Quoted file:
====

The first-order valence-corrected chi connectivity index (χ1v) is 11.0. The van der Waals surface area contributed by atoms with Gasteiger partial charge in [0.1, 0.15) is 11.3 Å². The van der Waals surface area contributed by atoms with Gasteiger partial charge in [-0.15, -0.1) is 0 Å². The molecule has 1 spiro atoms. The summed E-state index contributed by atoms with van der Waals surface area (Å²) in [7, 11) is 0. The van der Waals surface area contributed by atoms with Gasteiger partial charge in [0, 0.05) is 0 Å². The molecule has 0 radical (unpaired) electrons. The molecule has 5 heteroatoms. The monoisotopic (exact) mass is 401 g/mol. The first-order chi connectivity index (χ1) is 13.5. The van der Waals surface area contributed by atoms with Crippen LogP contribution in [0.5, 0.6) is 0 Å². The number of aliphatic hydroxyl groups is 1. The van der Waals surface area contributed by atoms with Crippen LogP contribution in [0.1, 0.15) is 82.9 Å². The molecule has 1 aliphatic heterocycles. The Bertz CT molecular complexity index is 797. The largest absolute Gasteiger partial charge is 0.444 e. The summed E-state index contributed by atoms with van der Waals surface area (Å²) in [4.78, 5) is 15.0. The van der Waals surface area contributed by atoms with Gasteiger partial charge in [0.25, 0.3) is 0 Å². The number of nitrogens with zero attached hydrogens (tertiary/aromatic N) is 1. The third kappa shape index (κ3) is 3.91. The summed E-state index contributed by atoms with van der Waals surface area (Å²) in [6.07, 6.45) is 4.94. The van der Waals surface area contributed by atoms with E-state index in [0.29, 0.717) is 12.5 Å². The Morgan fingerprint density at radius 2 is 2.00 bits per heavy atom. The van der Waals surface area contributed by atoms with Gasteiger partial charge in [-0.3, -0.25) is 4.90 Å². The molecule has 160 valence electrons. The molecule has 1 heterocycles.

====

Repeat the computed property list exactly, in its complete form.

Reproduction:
The first-order valence-corrected chi connectivity index (χ1v) is 11.0. The van der Waals surface area contributed by atoms with Gasteiger partial charge in [0.1, 0.15) is 11.3 Å². The van der Waals surface area contributed by atoms with Gasteiger partial charge in [-0.15, -0.1) is 0 Å². The molecule has 1 spiro atoms. The summed E-state index contributed by atoms with van der Waals surface area (Å²) in [7, 11) is 0. The van der Waals surface area contributed by atoms with Gasteiger partial charge in [0, 0.05) is 0 Å². The molecule has 0 radical (unpaired) electrons. The molecule has 5 heteroatoms. The monoisotopic (exact) mass is 401 g/mol. The first-order chi connectivity index (χ1) is 13.5. The van der Waals surface area contributed by atoms with Crippen LogP contribution in [0.5, 0.6) is 0 Å². The number of aliphatic hydroxyl groups is 1. The van der Waals surface area contributed by atoms with Crippen LogP contribution in [0.1, 0.15) is 82.9 Å². The molecule has 1 aliphatic heterocycles. The Bertz CT molecular complexity index is 797. The largest absolute Gasteiger partial charge is 0.444 e. The summed E-state index contributed by atoms with van der Waals surface area (Å²) in [4.78, 5) is 15.0. The van der Waals surface area contributed by atoms with Gasteiger partial charge in [0.25, 0.3) is 0 Å². The number of nitrogens with zero attached hydrogens (tertiary/aromatic N) is 1. The third kappa shape index (κ3) is 3.91. The summed E-state index contributed by atoms with van der Waals surface area (Å²) in [6.07, 6.45) is 4.94. The van der Waals surface area contributed by atoms with E-state index in [0.29, 0.717) is 12.5 Å². The Morgan fingerprint density at radius 2 is 2.00 bits per heavy atom. The van der Waals surface area contributed by atoms with Gasteiger partial charge in [-0.3, -0.25) is 4.90 Å². The molecule has 160 valence electrons. The molecule has 1 heterocycles.